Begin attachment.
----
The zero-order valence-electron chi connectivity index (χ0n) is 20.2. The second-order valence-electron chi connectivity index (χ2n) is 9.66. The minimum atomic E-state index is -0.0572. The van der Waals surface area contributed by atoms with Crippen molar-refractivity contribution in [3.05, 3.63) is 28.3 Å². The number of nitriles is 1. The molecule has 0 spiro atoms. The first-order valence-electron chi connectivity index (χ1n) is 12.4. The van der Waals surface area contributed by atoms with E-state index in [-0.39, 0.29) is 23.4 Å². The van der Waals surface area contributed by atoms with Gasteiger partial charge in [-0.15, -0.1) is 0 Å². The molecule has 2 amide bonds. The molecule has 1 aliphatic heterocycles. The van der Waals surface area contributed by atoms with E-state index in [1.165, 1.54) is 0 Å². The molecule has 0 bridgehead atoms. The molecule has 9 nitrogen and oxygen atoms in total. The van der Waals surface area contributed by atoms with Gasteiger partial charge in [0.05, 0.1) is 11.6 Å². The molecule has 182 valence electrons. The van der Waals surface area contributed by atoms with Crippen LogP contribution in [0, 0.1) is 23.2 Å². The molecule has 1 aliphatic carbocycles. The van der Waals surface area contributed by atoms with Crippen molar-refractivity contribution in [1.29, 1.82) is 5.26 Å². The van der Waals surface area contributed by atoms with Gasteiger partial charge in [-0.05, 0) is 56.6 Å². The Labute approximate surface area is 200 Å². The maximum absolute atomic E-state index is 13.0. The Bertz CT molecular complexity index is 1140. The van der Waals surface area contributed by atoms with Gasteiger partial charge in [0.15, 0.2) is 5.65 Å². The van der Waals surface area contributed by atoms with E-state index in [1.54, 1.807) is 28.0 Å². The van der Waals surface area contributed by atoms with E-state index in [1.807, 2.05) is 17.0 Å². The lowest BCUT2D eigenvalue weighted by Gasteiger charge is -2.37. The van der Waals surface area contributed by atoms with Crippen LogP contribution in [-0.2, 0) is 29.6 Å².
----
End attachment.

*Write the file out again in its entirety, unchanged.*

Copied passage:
The zero-order valence-electron chi connectivity index (χ0n) is 20.2. The second-order valence-electron chi connectivity index (χ2n) is 9.66. The minimum atomic E-state index is -0.0572. The van der Waals surface area contributed by atoms with Crippen molar-refractivity contribution in [3.05, 3.63) is 28.3 Å². The number of nitriles is 1. The molecule has 0 spiro atoms. The first-order valence-electron chi connectivity index (χ1n) is 12.4. The van der Waals surface area contributed by atoms with E-state index in [-0.39, 0.29) is 23.4 Å². The van der Waals surface area contributed by atoms with Gasteiger partial charge in [-0.15, -0.1) is 0 Å². The molecule has 2 amide bonds. The molecule has 1 aliphatic heterocycles. The van der Waals surface area contributed by atoms with E-state index in [1.165, 1.54) is 0 Å². The molecule has 0 bridgehead atoms. The molecule has 9 nitrogen and oxygen atoms in total. The van der Waals surface area contributed by atoms with Gasteiger partial charge in [0.05, 0.1) is 11.6 Å². The molecule has 182 valence electrons. The van der Waals surface area contributed by atoms with Crippen LogP contribution in [0, 0.1) is 23.2 Å². The molecule has 1 aliphatic carbocycles. The van der Waals surface area contributed by atoms with Crippen molar-refractivity contribution in [1.29, 1.82) is 5.26 Å². The van der Waals surface area contributed by atoms with Gasteiger partial charge in [-0.05, 0) is 56.6 Å². The Labute approximate surface area is 200 Å². The maximum absolute atomic E-state index is 13.0. The Bertz CT molecular complexity index is 1140. The van der Waals surface area contributed by atoms with Gasteiger partial charge in [0.15, 0.2) is 5.65 Å². The van der Waals surface area contributed by atoms with E-state index in [1.54, 1.807) is 28.0 Å². The van der Waals surface area contributed by atoms with E-state index in [1.807, 2.05) is 17.0 Å². The lowest BCUT2D eigenvalue weighted by Gasteiger charge is -2.37. The van der Waals surface area contributed by atoms with Crippen LogP contribution in [-0.2, 0) is 29.6 Å².